Browse Prior Art Database

Method to Invalidate History Tables in Tightly Coupled Multiprocessors

IP.com Disclosure Number: IPCOM000120357D
Original Publication Date: 1991-Apr-01
Included in the Prior Art Database: 2005-Apr-02
Document File: 3 page(s) / 127K

Publishing Venue

IBM

Related People

Liu, L: AUTHOR

Abstract

A technique is described whereby history tables may be invalidated for tightly coupled multiprocessor applications. The design provides the storage control element (SCE) with an effective method of managing store invalidates.

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This is the abbreviated version, containing approximately 47% of the total text.

Method to Invalidate History Tables in Tightly Coupled Multiprocessors

      A technique is described whereby history tables may be
invalidated for tightly coupled multiprocessor applications. The
design provides the storage control element (SCE) with an effective
method of managing store invalidates.

      Generally, in tightly coupled multiprocessor applications, the
control of cross invalidates can be performed in various ways.  The
concept described herein is concerned with a facility at the SCE for
the management of cross invalidates, especially for store-thru
designs.

      With BIAS type designs, such as with the IBM 3033, a filter
table is used for each processor to record those cache lines that
have been recently invalidated.  This is done so that repeated remote
stores will not cause unnecessary invalidate actions.  In BIAS type
designs, a fetch will cause the corresponding line entry in the table
to be invalidated. The concept described herein provides a design
that manages cross invalidates in a different manner.

      Consider the lines in the memory to be partitioned into blocks,
each of which covers a fixed number of lines.  For our purpose and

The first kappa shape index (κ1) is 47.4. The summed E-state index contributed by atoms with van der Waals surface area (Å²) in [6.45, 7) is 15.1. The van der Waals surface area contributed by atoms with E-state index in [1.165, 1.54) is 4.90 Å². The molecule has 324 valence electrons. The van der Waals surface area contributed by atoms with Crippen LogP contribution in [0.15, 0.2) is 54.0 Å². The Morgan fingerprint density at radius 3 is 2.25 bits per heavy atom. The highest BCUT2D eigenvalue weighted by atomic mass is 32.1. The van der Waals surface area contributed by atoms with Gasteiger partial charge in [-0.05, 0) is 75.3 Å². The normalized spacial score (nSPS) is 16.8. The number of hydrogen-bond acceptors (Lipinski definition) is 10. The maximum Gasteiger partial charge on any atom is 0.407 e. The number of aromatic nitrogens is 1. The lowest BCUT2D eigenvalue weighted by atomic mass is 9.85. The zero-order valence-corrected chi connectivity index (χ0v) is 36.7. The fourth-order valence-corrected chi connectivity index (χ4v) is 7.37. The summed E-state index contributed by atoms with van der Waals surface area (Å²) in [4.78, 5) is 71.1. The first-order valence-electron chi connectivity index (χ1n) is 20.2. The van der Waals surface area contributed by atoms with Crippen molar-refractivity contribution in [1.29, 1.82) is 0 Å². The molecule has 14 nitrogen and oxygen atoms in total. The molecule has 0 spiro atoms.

for illustration, the invalidate history table (IHT) is structured as
a set-associative table. Access to IHT is through hashing on the
block addresses. Each entry represents appropriate information for a
block. Let there be K lines per block.  Also, let there be N central
processors (CPs) in the system.  The nth CP is denoted as Pn .  The
fields at each IHT entry are as follows:
   < V, BADDR, TAG1, ..., TAGK >
where V is the valid bit; BADDR is the address of the block currently
represented; and TAGk (1&k&K) represents a bit-vector of length N
representing history information for the kth line in the block.  The
N bits in a TAGk vector indicate which CPs might possibly have copies
of the kth line in their caches.

      The operation of the IHT design is as follows:
     1.  Initially all V bits are cleared, representing null history.
   2.  When a store from Pn to the kth line of block B observes a
block miss in IHT (i.e., a valid entry for B is not found in the
table) - A new entry for B is created (with appropriate replacements
in the congruence class).  In the new entry, the following are
initialized:
    -          The address of B is put into BADDR.
    -          Except for TAGk, all bits in other TAGj vectors are
turned ON (representing that those lines could be in any of the
caches).
    -          TAGk is initialized so that the nth bit is
               turned ON and the rest are turned OFF.  At this time,
the SCE broadcasts signals to all remote CPs for invalidations of the
line being stored.

      The new block entry is made the most recently used (MRU) in its
congruence class.
     3.  When a store from Pn on the kth line of block B observes a
block hit at the IHT - The T...